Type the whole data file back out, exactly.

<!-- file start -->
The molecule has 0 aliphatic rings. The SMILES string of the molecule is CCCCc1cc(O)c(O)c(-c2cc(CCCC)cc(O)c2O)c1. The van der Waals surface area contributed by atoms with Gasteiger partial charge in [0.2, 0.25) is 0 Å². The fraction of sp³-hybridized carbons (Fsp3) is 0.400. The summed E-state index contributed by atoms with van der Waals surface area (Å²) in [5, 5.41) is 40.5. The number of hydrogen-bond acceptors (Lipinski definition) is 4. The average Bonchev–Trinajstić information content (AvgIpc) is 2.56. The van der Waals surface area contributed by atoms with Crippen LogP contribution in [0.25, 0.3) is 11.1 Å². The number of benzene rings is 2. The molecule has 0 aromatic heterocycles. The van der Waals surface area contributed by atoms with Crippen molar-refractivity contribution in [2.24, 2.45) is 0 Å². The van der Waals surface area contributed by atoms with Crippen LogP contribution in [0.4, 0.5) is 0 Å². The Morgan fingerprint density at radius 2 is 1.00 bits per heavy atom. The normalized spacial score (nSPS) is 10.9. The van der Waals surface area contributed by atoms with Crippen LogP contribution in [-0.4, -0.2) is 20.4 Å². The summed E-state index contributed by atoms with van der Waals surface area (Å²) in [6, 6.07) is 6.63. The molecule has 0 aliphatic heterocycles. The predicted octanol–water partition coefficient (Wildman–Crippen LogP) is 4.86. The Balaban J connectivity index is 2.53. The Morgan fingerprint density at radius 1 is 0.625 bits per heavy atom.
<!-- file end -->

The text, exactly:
The molecule has 0 aliphatic rings. The SMILES string of the molecule is CCCCc1cc(O)c(O)c(-c2cc(CCCC)cc(O)c2O)c1. The van der Waals surface area contributed by atoms with Gasteiger partial charge in [0.2, 0.25) is 0 Å². The fraction of sp³-hybridized carbons (Fsp3) is 0.400. The summed E-state index contributed by atoms with van der Waals surface area (Å²) in [5, 5.41) is 40.5. The number of hydrogen-bond acceptors (Lipinski definition) is 4. The average Bonchev–Trinajstić information content (AvgIpc) is 2.56. The van der Waals surface area contributed by atoms with Crippen LogP contribution in [0.25, 0.3) is 11.1 Å². The number of benzene rings is 2. The molecule has 0 aromatic heterocycles. The van der Waals surface area contributed by atoms with Crippen molar-refractivity contribution in [2.24, 2.45) is 0 Å². The van der Waals surface area contributed by atoms with Crippen LogP contribution in [0.4, 0.5) is 0 Å². The Morgan fingerprint density at radius 2 is 1.00 bits per heavy atom. The normalized spacial score (nSPS) is 10.9. The van der Waals surface area contributed by atoms with Crippen LogP contribution in [-0.4, -0.2) is 20.4 Å². The summed E-state index contributed by atoms with van der Waals surface area (Å²) in [6, 6.07) is 6.63. The molecule has 0 aliphatic heterocycles. The predicted octanol–water partition coefficient (Wildman–Crippen LogP) is 4.86. The Balaban J connectivity index is 2.53. The Morgan fingerprint density at radius 1 is 0.625 bits per heavy atom.